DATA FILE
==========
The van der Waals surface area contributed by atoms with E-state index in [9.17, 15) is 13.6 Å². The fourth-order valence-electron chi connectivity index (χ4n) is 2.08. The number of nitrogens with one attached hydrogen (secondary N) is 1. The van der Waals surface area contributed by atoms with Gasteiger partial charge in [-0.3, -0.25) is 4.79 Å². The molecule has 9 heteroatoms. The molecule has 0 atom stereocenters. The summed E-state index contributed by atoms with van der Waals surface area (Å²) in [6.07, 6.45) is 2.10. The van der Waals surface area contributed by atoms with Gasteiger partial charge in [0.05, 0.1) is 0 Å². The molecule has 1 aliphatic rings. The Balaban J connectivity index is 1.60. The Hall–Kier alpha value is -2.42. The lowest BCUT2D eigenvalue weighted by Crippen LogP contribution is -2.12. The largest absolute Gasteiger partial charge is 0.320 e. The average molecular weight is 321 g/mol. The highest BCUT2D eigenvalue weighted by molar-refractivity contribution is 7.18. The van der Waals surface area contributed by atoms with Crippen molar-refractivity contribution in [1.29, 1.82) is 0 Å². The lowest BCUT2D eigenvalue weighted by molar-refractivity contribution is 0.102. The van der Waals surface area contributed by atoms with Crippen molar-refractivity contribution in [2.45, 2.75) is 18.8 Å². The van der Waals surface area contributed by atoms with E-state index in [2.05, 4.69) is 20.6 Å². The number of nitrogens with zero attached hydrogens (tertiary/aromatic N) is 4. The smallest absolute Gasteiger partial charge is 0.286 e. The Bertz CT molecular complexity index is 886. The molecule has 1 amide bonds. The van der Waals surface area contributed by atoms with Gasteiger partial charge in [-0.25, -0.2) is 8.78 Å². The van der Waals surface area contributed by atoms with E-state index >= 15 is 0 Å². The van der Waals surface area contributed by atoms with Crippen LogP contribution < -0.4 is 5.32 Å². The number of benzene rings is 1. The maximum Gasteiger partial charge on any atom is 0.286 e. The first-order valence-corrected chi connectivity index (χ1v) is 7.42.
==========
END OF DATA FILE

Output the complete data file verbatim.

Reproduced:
The van der Waals surface area contributed by atoms with E-state index in [9.17, 15) is 13.6 Å². The fourth-order valence-electron chi connectivity index (χ4n) is 2.08. The number of nitrogens with one attached hydrogen (secondary N) is 1. The van der Waals surface area contributed by atoms with Gasteiger partial charge in [-0.3, -0.25) is 4.79 Å². The molecule has 9 heteroatoms. The molecule has 0 atom stereocenters. The summed E-state index contributed by atoms with van der Waals surface area (Å²) in [6.07, 6.45) is 2.10. The van der Waals surface area contributed by atoms with Gasteiger partial charge in [0.05, 0.1) is 0 Å². The molecule has 1 aliphatic rings. The Balaban J connectivity index is 1.60. The Hall–Kier alpha value is -2.42. The lowest BCUT2D eigenvalue weighted by Crippen LogP contribution is -2.12. The largest absolute Gasteiger partial charge is 0.320 e. The average molecular weight is 321 g/mol. The highest BCUT2D eigenvalue weighted by molar-refractivity contribution is 7.18. The van der Waals surface area contributed by atoms with Crippen molar-refractivity contribution in [1.29, 1.82) is 0 Å². The lowest BCUT2D eigenvalue weighted by molar-refractivity contribution is 0.102. The van der Waals surface area contributed by atoms with Crippen molar-refractivity contribution in [2.45, 2.75) is 18.8 Å². The van der Waals surface area contributed by atoms with E-state index in [2.05, 4.69) is 20.6 Å². The number of nitrogens with zero attached hydrogens (tertiary/aromatic N) is 4. The smallest absolute Gasteiger partial charge is 0.286 e. The Bertz CT molecular complexity index is 886. The molecule has 1 amide bonds. The van der Waals surface area contributed by atoms with Gasteiger partial charge in [-0.25, -0.2) is 8.78 Å². The van der Waals surface area contributed by atoms with E-state index >= 15 is 0 Å². The van der Waals surface area contributed by atoms with Crippen LogP contribution < -0.4 is 5.32 Å². The number of benzene rings is 1. The maximum Gasteiger partial charge on any atom is 0.286 e. The first-order valence-corrected chi connectivity index (χ1v) is 7.42.